Monday, November 10, 2008

Is the 3-4 the WSU Defense of 2009?

So the three-man line got a lot of ink from Saturday's game. Basically some injuries had cut down Andy Mattingly and Kevin Kooyman, and with the continued ineffectiveness of Matt Eichelberger, well, the lads up front were awfully thin. Factor in the loss of d-end Mike Graise for missing practices and workouts? They were basically down to FOUR healthy defensive linemen against Arizona. Not good, not good at all. As Wulff said in the Times:
"We got to a point where we're so thin where we can't even line up four players that have a legitimate amount of experience at all on the defensive line," Wulff said. "So if you go to a three-down-line look, it at least helps us there and gives us at least an extra backup that we wouldn't have in a four-down-line look."
And at least they aren't burning redshirts on the likes of Bernard Wolfgramm to shore up the weakness. This is such a lost year, that to do something like that would be foolish....almost Willingham-like in it's ineptness....

But I think it begs a bigger question. Is the three-four for WSU here to stay? Given the way college football offenses have evolved, and the overall lack of depth that this program has had for a long time now on the defensive line, wouldn't it be a good idea to just go to a 3-4, or, even, a 3-3-5!?!

For some background, yes, we have tinkered with the 3-4 from time to time. Remember down the stretch of the 2006 season? With injuries destroying that team, and even Mkristo Bruce heroically playing on one good leg, losing Ropati Pitoitua, Aaron Johnson and A'i Ahmu just crippled the depth inside. They had no choice but to scrap the 4-3, and go with the 3-4 during the year-end fade.

It didn't really work, and the reasons were many. It was a brand new scheme of course, as the defensive linemen had different gaps and responsibilities that go with a three-man front. But even the linebackers had to adjust to having an extra linebacker out there, and it was too late to plug the hole in the dam. But the other reason was, mainly, they just didn't have the proper personnel to run it effectively.

While we loved Mkristo Bruce, he was a better pure pass rusher than a run-oriented defensive end. Too many times he faced double teams, and it just didn't work out. He was at his best coming around the edge, one on one with a tackle. But the other side was much, much worse, where Lance Broadus, all 215 pounds of him, was the other end. He was basically engulfed by the opposing offensive line, so badly out of position that it was a disaster on his side of things. Not his fault, but the man simply wasn't built for the 3-4. They just didn't have the personnel to run something like that

To be successful in the 3-4, you have to have a legit nose tackle who can take up space and occupy blockers, and he has to be big. Why? Because on about 95% of all defensive plays in that 3-4 scheme, the nose tackle will be expected to take on the center AND a guard, all at the same time. But it's not just the nose tackle who needs size and strength. The defensive ends need to be a little different style as well. They have to be much larger than your Isaac Brown/DD Acholonu mold, you know, the converted 225-lb linebackers who rush wide and up the field? You need defensive ends with some girth, at least in the 255-260 range in college, to hold up and handle their gaps.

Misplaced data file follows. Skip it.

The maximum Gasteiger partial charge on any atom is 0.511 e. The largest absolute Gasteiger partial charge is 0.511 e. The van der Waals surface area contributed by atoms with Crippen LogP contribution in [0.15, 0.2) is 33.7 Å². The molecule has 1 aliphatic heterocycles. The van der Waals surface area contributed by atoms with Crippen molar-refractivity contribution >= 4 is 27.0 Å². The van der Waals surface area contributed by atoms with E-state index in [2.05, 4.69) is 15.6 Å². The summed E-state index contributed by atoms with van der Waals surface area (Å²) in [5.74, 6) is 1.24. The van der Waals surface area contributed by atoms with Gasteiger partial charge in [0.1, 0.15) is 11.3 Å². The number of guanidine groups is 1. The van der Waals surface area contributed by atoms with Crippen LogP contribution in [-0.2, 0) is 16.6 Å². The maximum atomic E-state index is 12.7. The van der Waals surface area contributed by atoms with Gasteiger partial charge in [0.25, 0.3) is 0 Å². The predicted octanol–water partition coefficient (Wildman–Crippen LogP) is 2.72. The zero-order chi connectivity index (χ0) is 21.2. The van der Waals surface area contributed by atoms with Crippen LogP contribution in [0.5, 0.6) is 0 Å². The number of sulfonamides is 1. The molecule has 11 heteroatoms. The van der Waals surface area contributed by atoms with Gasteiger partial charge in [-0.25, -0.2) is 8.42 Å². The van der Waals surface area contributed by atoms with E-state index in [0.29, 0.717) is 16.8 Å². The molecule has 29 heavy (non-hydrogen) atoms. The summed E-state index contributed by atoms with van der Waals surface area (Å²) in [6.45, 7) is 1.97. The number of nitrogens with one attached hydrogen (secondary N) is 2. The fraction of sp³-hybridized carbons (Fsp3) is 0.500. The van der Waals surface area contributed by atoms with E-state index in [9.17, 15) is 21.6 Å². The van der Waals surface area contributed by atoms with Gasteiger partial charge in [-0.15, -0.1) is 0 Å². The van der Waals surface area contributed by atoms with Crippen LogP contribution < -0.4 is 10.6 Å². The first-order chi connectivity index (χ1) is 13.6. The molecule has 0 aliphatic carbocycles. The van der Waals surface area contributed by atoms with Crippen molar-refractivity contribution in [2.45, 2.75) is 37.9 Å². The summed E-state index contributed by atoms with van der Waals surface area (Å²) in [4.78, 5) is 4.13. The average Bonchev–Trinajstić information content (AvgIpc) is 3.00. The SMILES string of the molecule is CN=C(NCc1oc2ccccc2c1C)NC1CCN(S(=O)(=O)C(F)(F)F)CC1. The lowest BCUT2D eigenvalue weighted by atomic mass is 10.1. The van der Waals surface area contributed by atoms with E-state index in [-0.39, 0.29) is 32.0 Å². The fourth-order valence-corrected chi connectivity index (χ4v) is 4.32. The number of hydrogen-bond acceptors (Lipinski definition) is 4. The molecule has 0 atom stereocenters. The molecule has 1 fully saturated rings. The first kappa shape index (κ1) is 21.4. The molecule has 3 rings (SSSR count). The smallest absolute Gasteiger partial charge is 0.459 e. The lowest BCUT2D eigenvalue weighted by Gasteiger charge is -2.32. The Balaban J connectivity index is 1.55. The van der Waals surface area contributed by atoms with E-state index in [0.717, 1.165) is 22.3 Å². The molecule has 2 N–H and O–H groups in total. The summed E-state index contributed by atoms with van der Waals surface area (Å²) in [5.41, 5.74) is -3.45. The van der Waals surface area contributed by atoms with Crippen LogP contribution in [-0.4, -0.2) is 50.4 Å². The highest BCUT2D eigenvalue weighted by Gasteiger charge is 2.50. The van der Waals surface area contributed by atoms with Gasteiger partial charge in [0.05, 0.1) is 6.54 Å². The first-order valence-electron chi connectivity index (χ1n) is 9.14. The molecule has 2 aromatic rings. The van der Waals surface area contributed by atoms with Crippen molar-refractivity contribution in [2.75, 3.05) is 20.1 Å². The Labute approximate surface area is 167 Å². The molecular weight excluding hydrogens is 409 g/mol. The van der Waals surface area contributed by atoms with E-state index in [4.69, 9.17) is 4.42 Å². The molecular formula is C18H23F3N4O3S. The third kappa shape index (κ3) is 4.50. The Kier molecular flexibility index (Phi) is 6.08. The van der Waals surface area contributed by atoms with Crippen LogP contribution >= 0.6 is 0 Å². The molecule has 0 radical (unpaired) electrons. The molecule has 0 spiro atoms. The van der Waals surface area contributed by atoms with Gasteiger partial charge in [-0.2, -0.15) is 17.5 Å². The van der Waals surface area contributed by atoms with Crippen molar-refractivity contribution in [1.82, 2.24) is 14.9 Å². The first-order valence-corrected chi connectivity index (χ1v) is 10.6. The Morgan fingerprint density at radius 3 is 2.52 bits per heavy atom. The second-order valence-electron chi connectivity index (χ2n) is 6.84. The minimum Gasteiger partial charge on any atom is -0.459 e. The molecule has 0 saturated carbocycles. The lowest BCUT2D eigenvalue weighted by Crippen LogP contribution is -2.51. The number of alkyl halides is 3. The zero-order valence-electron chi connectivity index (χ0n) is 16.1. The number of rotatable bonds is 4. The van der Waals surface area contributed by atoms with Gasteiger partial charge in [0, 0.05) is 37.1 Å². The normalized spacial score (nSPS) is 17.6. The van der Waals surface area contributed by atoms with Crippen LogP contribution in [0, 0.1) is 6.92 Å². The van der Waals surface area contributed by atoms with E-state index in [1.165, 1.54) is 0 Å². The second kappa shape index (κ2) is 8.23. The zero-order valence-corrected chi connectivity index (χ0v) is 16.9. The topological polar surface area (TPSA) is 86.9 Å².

All three of the defensive linemen have what is called two-gap responsibility. They are expected to hit the offensive linemen head on, and watch the play to make sure the running back doesn't come through on either side of them. It's almost a read-n-react defense as opposed to a one-gap scheme you often see in a 4-3, where the defensive linemen simply chooses a gap and shoots it at the snap.

But a 3-4 defensive lineman is also expected to hold their block so that the offensive linemen can't get free and to seek out a linebacker. Simply put, the linemen play a more physical game as they are taking on one or two offensive linemen directly, play after play. And the glamour? Forget it. The 3-4 linemen aren't your stat hounds in any way, shape or form (how many great defensive ends in the 3-4 make headlines?).

The big plus to a 3-4 are the linebackers. Basically two inside linebackers who you want in the 240-range and also with some athleticism. But the outside linebackers can be in that Louis Bland/Myron Beck mold, at least in the NCAA, and you can get away with having 210-215 lb speedsters on the outside. They can blitz from different angles, of course, but they are also on the outside as much as possible, able to use their speed out in space. And against the spread-style offenses of today, that asset of speed on the edges is CRUCIAL if you want to survive something like Oregon throws at you. You have speed like that outside, and it makes it all the more difficult for the QB to scramble or roll out effectively.

I look at how Cal has handled Oregon in recent times, and it's really no coincidence that Bob Gregory, the Cal DC, has evolved the defense. Cal used to claim to be a 4-3 defense, but they consistently threw 3-man fronts at opposing teams. But today, they finally DO claim to be a true 3-4 team, and it has really done well against the one-back offenses you see so much of in the conference. Against the true spread, which is thriving today in the Big 12 and you now see Oregon and Arizona running versions of it every week, Cal has the scheme to deal with it.

Now, can this work for WSU next year? I think it can, and here's why.

1) Andy Mattingly is already being talked about as moving back to linebacker for next year. Paul Wulff has mentioned this at least a month ago on his radio show, and it's been highlighted in other articles over at least the last month. And Andy Mattingly, we remember, was a 90-tackle, eight-sack guy as a linebacker in 2007. With Greg Trent, Cory Evans and Ken Dunn all graduating next year, the need for a linebacker with experience will be gigantic. Mattingly could slide right into an inside linebacker spot next year, with his 251 pounds a perfect fit back there.

2) The other inside linebacker might be a bit of a reach, but Mike Ledgerwood has played well this year as a true frosh backup to Greg Trent in the middle. But weight is an issue, as he's only 215 pounds.

I would think he would need to get to AT LEAST 225 to handle it, but it's possible. Marshall Pirtz is also an option, at 6-0, 231, but Pirtz may not even be a linebacker anymore, potentially moving to running back. We'll see what happens there.

3) The outside linebackers might be the perfect fit. In reality, both Myron Beck and Louis Bland started out as safeties anyway, both in the 205-210 range in weight. Give both guys another year of putting on weight, and they could be 215-220 next season while maintaining their quickness and speed, with the ability to be stout against the run yet able to get out on the edges and make plays.